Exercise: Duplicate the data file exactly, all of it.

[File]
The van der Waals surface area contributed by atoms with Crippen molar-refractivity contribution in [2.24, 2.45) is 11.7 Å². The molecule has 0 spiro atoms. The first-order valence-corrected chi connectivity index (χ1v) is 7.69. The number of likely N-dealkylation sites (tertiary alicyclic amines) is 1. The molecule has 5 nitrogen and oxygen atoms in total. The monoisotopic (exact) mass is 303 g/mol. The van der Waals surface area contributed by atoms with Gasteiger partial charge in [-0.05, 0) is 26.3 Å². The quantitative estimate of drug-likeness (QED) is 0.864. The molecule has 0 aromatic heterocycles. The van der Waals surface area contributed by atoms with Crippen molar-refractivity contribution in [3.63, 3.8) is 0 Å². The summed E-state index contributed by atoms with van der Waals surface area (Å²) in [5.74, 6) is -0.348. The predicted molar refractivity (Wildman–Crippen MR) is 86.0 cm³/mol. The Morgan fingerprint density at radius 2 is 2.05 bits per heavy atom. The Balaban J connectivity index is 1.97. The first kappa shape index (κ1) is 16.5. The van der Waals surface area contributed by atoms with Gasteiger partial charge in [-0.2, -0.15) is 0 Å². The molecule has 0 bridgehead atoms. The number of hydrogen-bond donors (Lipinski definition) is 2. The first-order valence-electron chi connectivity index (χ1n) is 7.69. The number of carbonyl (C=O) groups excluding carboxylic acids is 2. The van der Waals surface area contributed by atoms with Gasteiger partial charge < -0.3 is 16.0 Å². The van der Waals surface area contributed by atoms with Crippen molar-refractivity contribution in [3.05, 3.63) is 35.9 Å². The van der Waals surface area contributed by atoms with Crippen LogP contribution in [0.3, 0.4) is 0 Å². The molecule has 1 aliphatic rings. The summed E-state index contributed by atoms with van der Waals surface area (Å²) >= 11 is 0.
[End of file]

The van der Waals surface area contributed by atoms with Crippen molar-refractivity contribution in [2.24, 2.45) is 11.7 Å². The molecule has 0 spiro atoms. The first-order valence-corrected chi connectivity index (χ1v) is 7.69. The number of likely N-dealkylation sites (tertiary alicyclic amines) is 1. The molecule has 5 nitrogen and oxygen atoms in total. The monoisotopic (exact) mass is 303 g/mol. The van der Waals surface area contributed by atoms with Gasteiger partial charge in [-0.05, 0) is 26.3 Å². The quantitative estimate of drug-likeness (QED) is 0.864. The molecule has 0 aromatic heterocycles. The van der Waals surface area contributed by atoms with Crippen molar-refractivity contribution in [3.63, 3.8) is 0 Å². The summed E-state index contributed by atoms with van der Waals surface area (Å²) in [5.74, 6) is -0.348. The predicted molar refractivity (Wildman–Crippen MR) is 86.0 cm³/mol. The Morgan fingerprint density at radius 2 is 2.05 bits per heavy atom. The Balaban J connectivity index is 1.97. The first kappa shape index (κ1) is 16.5. The van der Waals surface area contributed by atoms with Gasteiger partial charge in [-0.2, -0.15) is 0 Å². The molecule has 0 bridgehead atoms. The number of hydrogen-bond donors (Lipinski definition) is 2. The first-order valence-electron chi connectivity index (χ1n) is 7.69. The number of carbonyl (C=O) groups excluding carboxylic acids is 2. The van der Waals surface area contributed by atoms with Gasteiger partial charge < -0.3 is 16.0 Å². The van der Waals surface area contributed by atoms with Crippen molar-refractivity contribution in [3.05, 3.63) is 35.9 Å². The van der Waals surface area contributed by atoms with Crippen LogP contribution in [0.3, 0.4) is 0 Å². The molecule has 1 aliphatic rings. The summed E-state index contributed by atoms with van der Waals surface area (Å²) >= 11 is 0.